PhD Thesis: Stake and Stage: Judicial Burning and Elizabethan Theatre, 1587-1592 (Oxford, 2015)
This thesis is the first sustained analysis of the relationship between Elizabethan theatre and the judicial practice of burning at the stake. Focusing on a five-year window of theatrical output (1587-1592), it argues that polemical literary presentations of burning are the key to understanding the stage’s negotiation of this most particular form of judicial violence.
Unlike other forms of penal violence, burning at the stake was not staged, and only fourteen instances of the punishment are recorded in Elizabethan England. Its strong literary presence in Protestant historiography is therefore central to this study. Part I explores the tragic and overtly theatrical rhetoric that the widely available Acts and Monuments built around the burning of heretics in the reformation, and argues that the narrative of this drama of injustice intervened in the development of judicial semiotics over the late-sixteenth century. By the time that Tamburlaine was first performed, burning at the stake was a pressing polemical issue, and it haunts early commercial theatre.
Elizabethan historiography of the stake was deeply influential in contemporary theatre. In Part II, I argue that Marlovian fire spectacles evoke tableaux from the Acts and Monuments to encourage partisan spectatorship, informed by the rhetoric of martyrdom. Dido’s self-immolation courts this rhetoric by dismissing the sword from her death, while Tamburlaine’s book burning is condemned through its emphatically papist undertones. In Part III, I show that characters historically destined to face the stake required thorough criminalization to justify their sentence. Alice Arden is distinguished from female martyrs celebrated for their domestic defiance, while Jeanne d’Arc’s historical heresy is forcefully rewritten as witchcraft and whoredom to condemn 1 Henry VI‘s Joan la Pucelle. Both women are punished offstage, and the plays focus instead on the necessary task of justifying the sentence of burning.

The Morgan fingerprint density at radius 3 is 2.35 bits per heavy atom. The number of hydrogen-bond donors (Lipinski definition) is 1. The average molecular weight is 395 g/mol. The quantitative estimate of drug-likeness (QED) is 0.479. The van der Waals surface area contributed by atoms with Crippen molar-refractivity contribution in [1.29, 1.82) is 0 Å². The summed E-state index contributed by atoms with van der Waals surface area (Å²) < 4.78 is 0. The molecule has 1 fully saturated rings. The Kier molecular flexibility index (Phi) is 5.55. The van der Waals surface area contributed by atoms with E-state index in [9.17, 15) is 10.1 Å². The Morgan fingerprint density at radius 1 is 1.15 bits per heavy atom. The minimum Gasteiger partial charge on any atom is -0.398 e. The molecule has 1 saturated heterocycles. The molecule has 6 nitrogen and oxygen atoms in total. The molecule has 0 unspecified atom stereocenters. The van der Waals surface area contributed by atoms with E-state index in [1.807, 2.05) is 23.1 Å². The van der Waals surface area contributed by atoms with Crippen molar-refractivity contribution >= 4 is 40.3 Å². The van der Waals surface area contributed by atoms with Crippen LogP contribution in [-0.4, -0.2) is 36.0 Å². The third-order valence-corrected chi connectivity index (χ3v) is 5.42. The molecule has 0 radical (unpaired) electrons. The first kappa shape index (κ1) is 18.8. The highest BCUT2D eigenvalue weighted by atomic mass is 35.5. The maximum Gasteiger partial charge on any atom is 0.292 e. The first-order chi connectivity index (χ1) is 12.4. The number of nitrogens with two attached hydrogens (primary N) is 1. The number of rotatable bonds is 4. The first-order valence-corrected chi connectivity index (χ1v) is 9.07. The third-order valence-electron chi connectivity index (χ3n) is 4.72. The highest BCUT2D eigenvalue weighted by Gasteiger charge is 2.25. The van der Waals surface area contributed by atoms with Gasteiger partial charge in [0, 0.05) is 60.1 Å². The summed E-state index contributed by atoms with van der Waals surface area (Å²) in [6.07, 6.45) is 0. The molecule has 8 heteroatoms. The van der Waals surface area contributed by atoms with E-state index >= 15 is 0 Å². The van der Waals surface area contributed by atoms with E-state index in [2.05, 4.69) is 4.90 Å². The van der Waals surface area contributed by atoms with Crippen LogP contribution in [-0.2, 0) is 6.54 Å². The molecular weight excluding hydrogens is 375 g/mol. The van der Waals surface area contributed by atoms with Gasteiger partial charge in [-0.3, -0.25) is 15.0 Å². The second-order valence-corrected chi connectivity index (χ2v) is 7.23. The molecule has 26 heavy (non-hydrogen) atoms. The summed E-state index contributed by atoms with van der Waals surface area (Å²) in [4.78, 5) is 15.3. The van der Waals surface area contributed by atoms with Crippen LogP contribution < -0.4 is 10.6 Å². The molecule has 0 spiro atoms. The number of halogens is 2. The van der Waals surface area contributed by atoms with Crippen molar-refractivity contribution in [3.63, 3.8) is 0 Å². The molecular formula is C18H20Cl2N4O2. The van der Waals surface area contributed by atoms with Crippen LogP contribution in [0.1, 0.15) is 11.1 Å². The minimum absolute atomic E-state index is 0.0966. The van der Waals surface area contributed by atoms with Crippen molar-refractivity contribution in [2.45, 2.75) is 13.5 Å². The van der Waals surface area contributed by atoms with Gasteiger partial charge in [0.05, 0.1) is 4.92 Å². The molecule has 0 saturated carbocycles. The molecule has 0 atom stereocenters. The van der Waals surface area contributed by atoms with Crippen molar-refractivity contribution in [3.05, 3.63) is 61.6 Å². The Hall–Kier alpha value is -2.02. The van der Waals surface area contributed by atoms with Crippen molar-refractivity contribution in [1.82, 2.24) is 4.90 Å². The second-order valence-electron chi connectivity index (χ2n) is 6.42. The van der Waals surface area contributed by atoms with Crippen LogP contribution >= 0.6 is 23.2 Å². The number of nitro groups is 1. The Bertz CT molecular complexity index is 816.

Though rare in practice, burning at the stake was a polemical issue in Elizabethan England. Despite the stake’s lack of imitation in the theatre, I argue that widely available Protestant historiography – propaganda at the heart of debates about burning and religious violence – affected both how plays were written, and how they could be viewed.
To request a copy of the thesis before it becomes available on the Bodleian Website, please contact me directly.
UNIQ Summer School
The University of Oxford’s flagship outreach program invites high achieving state-school students to the city to experience week-long academic programs to encourage those students to apply to the university. The English course takes a look at autobiography and literature, covering Shakespeare’s Tempest, Wordsworth’s The Prelude, and Joyce’s Portrait of the Artist as a Young Man. Students attend classes on each text, but also benefit from focused writing workshops and tutorial feedback sessions on the work they complete during the course, aiming to improve students grasp of argumentation and rhetoric.
Introduction to Shakespeare
Eight-week class for adults covering Shakespeare in broad thematic lessons, e.g. “Shakespeare and Love”, “Shakespeare and Comedy”, “Shakespeare and Friendship”. Provided through The Knowledge Project social enterprise.
Shakespeare on Film
Six-week tutorial programme for American visiting students at the University of Oxford, provided through OPUS. Tailored to the students’ home-institution Communications Major, the course covered multi-media storytelling, film studies, and narrative development in Franco Zeffirelli‘s classic adaptations, as well as those of Olivier and Branagh, and culminated in the assessment of quirkier adaptations, from the 90s teen movie 10 Things I Hate About You to the BBC’s Blackadder.